She was tough and gruff and worked us hard — but at the end of each work week, she ensured that the office fridge was filled with beer and soda. At 6:00 p.m. on Fridays, she would crack open a beer (it was always Miller Lite), light up a cigarette, and sit down to gossip and laugh with the rest of us. In short, she was a dynamo, a whirlwind, and I loved her. I think we all did.

She was the first person I’d met who wasn’t afraid to be herself. She wore brightly colored scarves, carried huge but expensive handbags, and never held back her opinion. When she was in a hurry, she’d take these long, pounding steps that practically broadcast her mood.  She loved calamari, but she loved pizza even more. She could laugh loud, and cuss even louder.  Yet, even with her famously potty mouth, the worst thing she would ever call anyone was “dodo bird”—and if you made the dodo bird list, believe me, brother, you were in big trouble.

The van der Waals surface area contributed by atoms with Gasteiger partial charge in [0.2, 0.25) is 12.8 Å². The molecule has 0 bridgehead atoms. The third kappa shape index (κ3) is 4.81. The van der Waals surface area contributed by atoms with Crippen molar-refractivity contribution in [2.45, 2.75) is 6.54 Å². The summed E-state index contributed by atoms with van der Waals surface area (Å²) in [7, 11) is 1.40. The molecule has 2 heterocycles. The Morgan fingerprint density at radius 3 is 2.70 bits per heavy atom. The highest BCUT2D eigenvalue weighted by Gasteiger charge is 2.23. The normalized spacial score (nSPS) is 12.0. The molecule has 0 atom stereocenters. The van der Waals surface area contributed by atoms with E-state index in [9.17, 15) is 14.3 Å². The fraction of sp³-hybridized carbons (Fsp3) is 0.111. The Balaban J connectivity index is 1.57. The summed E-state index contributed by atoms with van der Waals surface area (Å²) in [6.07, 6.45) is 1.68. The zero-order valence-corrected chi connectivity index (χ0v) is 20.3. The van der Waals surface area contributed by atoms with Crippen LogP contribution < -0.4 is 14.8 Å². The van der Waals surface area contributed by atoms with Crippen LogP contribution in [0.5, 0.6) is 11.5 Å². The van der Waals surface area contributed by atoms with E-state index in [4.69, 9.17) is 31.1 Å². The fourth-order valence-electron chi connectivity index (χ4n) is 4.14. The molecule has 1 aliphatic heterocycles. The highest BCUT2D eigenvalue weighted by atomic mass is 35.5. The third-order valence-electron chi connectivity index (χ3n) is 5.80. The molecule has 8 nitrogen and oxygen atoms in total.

She was a mentor to me not only in politics, policy, and the world in general, but she also shaped the way I wrote. While I always marveled at her ability to write these concise policy analyses, she never considered herself a great writer—she called her style ‘bang bang bang’—but she was a fantastically brutal editor. She had no patience for overly purple prose (she’d let some creep in—it was politics, after all) and she was a strict adherent to Strunk & White’s directive to “omit meaningless words,” something I’d always struggled with. Consequently, my speeches would come back with phrases—sometimes paragraphs—crossed out so stridently that her black pen left divots in the page. Other times, the intercom on my desk would ring and she’d say—loudly, of course—”Beautiful. I sent it in.” Those moments made my day.

I still have a tendency to lean purple—but because of Kay and her black pen, I quickly (and early on) overcame the so-called Golden Word syndrome, where I was convinced every word on the page was beautiful and perfect. I didn’t always like it when some of the bits I had slaved over or was proud of because I thought they were so clever came back with a black slash through them. But I trusted her judgment and I could always see her point—a mentality that proved invaluable the first time I ever had a completed manuscript in front of a book editor. (An entire chapter had to go? Fine.)